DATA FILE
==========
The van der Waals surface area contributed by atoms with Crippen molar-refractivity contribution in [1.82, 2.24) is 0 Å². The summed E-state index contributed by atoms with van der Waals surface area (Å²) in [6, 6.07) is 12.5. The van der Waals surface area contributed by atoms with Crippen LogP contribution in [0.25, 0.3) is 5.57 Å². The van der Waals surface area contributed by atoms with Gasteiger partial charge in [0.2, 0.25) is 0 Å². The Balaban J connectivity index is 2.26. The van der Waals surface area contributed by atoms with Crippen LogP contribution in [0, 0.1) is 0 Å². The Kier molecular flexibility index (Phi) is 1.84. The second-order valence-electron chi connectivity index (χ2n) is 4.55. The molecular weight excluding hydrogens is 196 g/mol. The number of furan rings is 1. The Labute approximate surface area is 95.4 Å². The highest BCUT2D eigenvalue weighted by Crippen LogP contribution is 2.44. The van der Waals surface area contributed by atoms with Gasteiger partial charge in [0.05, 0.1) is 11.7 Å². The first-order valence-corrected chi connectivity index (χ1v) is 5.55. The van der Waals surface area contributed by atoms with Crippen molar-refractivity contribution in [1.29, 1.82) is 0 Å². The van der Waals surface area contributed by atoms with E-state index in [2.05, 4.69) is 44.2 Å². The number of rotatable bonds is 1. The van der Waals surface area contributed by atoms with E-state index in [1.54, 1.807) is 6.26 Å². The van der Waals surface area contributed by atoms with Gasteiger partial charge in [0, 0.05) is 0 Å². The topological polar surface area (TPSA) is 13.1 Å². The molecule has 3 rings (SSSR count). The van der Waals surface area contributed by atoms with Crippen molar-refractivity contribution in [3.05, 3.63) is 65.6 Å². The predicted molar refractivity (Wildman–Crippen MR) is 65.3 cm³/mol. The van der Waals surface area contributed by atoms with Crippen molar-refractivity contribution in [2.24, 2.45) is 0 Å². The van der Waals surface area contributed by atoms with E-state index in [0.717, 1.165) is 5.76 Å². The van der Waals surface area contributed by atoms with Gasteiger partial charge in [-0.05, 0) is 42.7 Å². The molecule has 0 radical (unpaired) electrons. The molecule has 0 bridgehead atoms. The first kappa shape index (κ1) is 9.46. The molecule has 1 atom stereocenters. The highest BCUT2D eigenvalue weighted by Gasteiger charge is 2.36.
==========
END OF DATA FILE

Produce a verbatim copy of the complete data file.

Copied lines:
The van der Waals surface area contributed by atoms with Crippen molar-refractivity contribution in [1.82, 2.24) is 0 Å². The summed E-state index contributed by atoms with van der Waals surface area (Å²) in [6, 6.07) is 12.5. The van der Waals surface area contributed by atoms with Crippen LogP contribution in [0.25, 0.3) is 5.57 Å². The van der Waals surface area contributed by atoms with Gasteiger partial charge in [0.2, 0.25) is 0 Å². The Balaban J connectivity index is 2.26. The van der Waals surface area contributed by atoms with Crippen LogP contribution in [0, 0.1) is 0 Å². The Kier molecular flexibility index (Phi) is 1.84. The second-order valence-electron chi connectivity index (χ2n) is 4.55. The molecular weight excluding hydrogens is 196 g/mol. The number of furan rings is 1. The Labute approximate surface area is 95.4 Å². The highest BCUT2D eigenvalue weighted by Crippen LogP contribution is 2.44. The van der Waals surface area contributed by atoms with Gasteiger partial charge in [0.05, 0.1) is 11.7 Å². The first-order valence-corrected chi connectivity index (χ1v) is 5.55. The van der Waals surface area contributed by atoms with Crippen molar-refractivity contribution in [1.29, 1.82) is 0 Å². The van der Waals surface area contributed by atoms with E-state index in [2.05, 4.69) is 44.2 Å². The number of rotatable bonds is 1. The van der Waals surface area contributed by atoms with E-state index in [1.54, 1.807) is 6.26 Å². The van der Waals surface area contributed by atoms with Gasteiger partial charge in [0, 0.05) is 0 Å². The topological polar surface area (TPSA) is 13.1 Å². The molecule has 3 rings (SSSR count). The van der Waals surface area contributed by atoms with Crippen molar-refractivity contribution in [3.05, 3.63) is 65.6 Å². The predicted molar refractivity (Wildman–Crippen MR) is 65.3 cm³/mol. The van der Waals surface area contributed by atoms with Crippen molar-refractivity contribution in [2.24, 2.45) is 0 Å². The van der Waals surface area contributed by atoms with E-state index in [0.717, 1.165) is 5.76 Å². The van der Waals surface area contributed by atoms with Gasteiger partial charge in [-0.05, 0) is 42.7 Å². The molecule has 0 radical (unpaired) electrons. The molecule has 0 bridgehead atoms. The first kappa shape index (κ1) is 9.46. The molecule has 1 atom stereocenters. The highest BCUT2D eigenvalue weighted by Gasteiger charge is 2.36.